Anyone who thinks that history disappears into the mists of time, could not be more wrong.
Much of Northamptonshire’s past, from its poignantly sad workhouse records to its photos of work forces from 100 years ago, is housed at the county’s Record Office, located at Wootton Hall Park, in Northampton.
The office, which is popularly used by family historians, academics and members of the public, is desperately in need of volunteers to help with the major task of creating digital and online catalogues for its collections.
Currently, visitors are able to find collections using an old-fashioned index-card system, but managers want to make the research experience easier by allowing users to search for items on computers.
A lot of this work will involve volunteers physically trawling through and cataloguing archived boxes of long-forgotten treasures.
Services manager Daniel Williams showed me behind the scenes at the Northamptonshire Record Office to give an idea of the scale of the task.
He said: “There are 10 miles of shelving here, over three floors; we have so many records. Not every county has a purpose-built archive and the temperature in here is a bit colder. The records cover about 800 years of Northamptonshire history, it would be a challenge to find something that isn’t represented. There are all these human stories here too. I was talking to a lady about World War One soldiers; she was researching one particular soldier who went off to fight and survived, only to come back and be killed by a taxi. All of these stories lie within the records.
“Seeing this gives an idea of the scale of what we are doing. We have new records coming in every week. We are using volunteers to list some of the records we have so we can make them available.
“This time next year we are hoping to have an electronic catalogue up and running. One of the fantastic things is you can’t beat looking at the originals, being able to come in and look through original volumes.
“For family historians, if you have an ancestor who was in the boot and shoe trade, you might even be able to come here and see a photo of them.”
He continued: “At the moment we have 20 volunteers. Some people might want to give two or three hours a week and some people might want to give a couple of days a week. One volunteer is now training to be an archivist, so for some people it will give them job opportunities.”
One volunteer, Carolyn Smith, from Hannington, has come across some fascinating finds during her time working with the Northamptonshire Record Office.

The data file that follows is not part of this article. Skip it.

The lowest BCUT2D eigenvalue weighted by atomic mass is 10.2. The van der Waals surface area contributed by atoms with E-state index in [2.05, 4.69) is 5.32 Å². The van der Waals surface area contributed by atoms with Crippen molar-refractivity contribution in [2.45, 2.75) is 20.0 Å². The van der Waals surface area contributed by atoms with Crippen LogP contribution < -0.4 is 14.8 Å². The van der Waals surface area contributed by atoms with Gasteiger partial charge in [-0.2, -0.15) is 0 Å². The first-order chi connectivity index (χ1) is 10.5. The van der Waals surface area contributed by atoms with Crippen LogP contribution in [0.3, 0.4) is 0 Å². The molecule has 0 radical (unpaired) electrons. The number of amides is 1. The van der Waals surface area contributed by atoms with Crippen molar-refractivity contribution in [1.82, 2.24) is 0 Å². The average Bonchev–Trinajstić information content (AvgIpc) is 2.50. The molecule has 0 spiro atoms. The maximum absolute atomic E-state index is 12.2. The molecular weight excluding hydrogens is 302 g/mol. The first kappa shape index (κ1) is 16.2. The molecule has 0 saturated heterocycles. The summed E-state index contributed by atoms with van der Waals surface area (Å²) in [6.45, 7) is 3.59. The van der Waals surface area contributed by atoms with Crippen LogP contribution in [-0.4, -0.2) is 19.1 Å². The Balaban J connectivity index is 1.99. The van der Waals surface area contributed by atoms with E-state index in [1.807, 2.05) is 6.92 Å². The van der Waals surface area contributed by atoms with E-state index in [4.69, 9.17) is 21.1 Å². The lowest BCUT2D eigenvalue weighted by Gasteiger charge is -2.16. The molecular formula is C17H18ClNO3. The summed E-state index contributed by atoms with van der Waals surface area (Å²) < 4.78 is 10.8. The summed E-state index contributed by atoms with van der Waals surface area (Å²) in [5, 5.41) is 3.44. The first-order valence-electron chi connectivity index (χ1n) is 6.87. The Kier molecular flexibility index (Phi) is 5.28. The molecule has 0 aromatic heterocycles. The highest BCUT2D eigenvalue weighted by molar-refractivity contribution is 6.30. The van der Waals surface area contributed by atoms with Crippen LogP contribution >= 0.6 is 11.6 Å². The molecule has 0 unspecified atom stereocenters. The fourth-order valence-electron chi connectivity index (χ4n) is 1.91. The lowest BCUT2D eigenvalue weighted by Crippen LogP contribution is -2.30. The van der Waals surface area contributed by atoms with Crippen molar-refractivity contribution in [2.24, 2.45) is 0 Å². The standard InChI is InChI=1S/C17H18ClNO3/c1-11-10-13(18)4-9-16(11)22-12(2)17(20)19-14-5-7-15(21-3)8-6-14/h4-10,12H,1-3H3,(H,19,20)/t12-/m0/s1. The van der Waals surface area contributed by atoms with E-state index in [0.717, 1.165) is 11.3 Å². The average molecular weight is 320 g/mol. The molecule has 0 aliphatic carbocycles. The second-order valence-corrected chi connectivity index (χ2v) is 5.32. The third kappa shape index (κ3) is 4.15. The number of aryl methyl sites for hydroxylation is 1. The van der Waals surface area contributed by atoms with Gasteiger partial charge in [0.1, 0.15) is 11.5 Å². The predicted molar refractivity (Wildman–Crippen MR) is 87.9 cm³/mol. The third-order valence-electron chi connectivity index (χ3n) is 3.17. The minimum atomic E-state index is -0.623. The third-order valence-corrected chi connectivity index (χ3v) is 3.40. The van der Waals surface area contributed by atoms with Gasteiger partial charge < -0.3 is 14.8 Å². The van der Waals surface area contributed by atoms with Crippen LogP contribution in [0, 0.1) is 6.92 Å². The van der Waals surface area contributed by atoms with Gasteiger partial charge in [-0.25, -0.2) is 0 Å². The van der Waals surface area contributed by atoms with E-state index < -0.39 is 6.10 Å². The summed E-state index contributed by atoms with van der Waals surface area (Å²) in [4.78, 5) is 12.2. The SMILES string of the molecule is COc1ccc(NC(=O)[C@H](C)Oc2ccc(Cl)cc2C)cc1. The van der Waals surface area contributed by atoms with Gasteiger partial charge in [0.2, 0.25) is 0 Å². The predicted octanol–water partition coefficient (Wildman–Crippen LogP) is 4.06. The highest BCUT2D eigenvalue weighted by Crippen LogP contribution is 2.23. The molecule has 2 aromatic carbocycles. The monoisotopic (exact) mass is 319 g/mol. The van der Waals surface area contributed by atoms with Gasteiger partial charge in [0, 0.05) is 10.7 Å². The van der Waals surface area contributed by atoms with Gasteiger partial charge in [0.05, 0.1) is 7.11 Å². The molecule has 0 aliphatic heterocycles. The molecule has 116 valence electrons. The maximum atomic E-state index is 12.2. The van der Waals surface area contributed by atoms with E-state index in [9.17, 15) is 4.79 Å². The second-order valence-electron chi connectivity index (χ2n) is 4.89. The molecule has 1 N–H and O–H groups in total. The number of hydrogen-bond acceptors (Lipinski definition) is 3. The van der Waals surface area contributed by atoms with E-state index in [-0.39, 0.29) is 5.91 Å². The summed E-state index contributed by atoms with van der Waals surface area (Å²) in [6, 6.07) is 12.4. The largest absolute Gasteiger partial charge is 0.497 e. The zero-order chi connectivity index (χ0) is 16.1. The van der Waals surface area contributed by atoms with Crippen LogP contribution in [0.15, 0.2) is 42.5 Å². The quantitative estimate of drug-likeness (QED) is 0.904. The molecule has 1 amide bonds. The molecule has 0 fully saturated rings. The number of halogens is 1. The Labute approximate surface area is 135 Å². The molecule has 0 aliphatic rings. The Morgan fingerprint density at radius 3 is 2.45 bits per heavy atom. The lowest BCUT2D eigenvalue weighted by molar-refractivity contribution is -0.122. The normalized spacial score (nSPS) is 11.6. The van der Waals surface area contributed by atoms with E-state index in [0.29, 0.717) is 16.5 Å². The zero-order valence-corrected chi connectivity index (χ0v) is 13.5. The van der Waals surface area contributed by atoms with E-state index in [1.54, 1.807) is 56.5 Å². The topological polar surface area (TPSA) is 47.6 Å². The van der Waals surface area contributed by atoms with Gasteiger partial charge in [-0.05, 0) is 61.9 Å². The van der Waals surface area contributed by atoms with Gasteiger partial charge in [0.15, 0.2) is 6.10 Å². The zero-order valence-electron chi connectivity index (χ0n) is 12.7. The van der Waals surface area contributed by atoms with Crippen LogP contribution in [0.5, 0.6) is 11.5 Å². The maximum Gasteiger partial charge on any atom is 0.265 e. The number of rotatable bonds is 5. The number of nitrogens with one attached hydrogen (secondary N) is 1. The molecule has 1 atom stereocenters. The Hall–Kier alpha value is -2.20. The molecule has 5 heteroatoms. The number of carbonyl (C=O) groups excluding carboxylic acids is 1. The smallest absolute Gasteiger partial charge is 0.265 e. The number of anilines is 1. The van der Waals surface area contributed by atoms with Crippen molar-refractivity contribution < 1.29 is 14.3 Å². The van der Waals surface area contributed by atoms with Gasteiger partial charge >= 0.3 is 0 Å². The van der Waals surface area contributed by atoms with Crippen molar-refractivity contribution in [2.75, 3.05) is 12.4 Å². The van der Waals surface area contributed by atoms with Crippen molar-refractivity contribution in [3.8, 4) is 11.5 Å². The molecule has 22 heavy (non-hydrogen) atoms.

She said: “There is one collection relating to Rushden. It is only one box, but inside there were 90 deeds relating to properties showing who owned what at various times. It goes right back to the 1700s.”
Carolyn has also seen records for the Northampton Infirmary, dating back to the late 1700s.
She said: “The details for a lot of the patients were where they came from, the date of admission and date of discharge. It also included who had sponsored them to go to hospital as there was no NHS back then.”
Many of the county’s important records are today kept safely thanks to the efforts of Joan Wake, who, during the aftermath of World War One, endeavoured to ensure the precious documents of the past were not lost.
After being stored at Delapre for some time, the records held within the Northamptonshire Record Office moved to Wootton Hall Park in 1991.
The collections continue to expand, even today, as donations of papers and artefacts flood in from the public, revealing even more about Northamptonshire’s hidden history.
Nowadays the office is popularly used by researchers from far and wide and from all walks of life. It receives about 500 visits a month and about 560 email enquiries, as well as 3,500 hits on its website.
One of the most popular research sections at the Northamptonshire Records Office is – perhaps unsurprisingly – the Boot and Shoe collection.
Carolyn Smith has undertaken the task of cataloguing boxes from some of the county’s boot and shoe manufacturers. One late 19th century and early 20th century collection showed photos and pieces of leather from a tannery which was owned by the Pettit family and was once located in Spring Lane, Northampton.
Carolyn said: “There are little pieces of leather in the collection and each process is recorded. Companies used to do exhibitions and it must have been done for that sort of thing. I would think it was probably in the 1920s or 1930s. In the collection there are also photos of the tannery itself and its workers.”
One collection shows letters dating back to the late 19th century and relating to Sharman’s shoe factory in Wellingborough. At this time, shoe makers would have been more used to working at home than in disciplined factory settings, so some of the letters hinted at the boss’s frustrations with wayward staff.
Carolyn said: “You can see Mr Sharman’s letters to the War Office to find work for his men saying, ‘if we don’t find them work they will go somewhere else’.
“Then there is a letter to the War Office saying there would be a delay in the work as employees were in short supply and ‘if you push them too hard they will go off and work somewhere else’.
“The War Office offered them a second contract and Mr Sharman wrote saying they could not do this as ‘it was harvest-time and the shoe-makers’ families were out in the fields’. This confirms what I heard about this time, that they (the shoe makers) could be difficult.”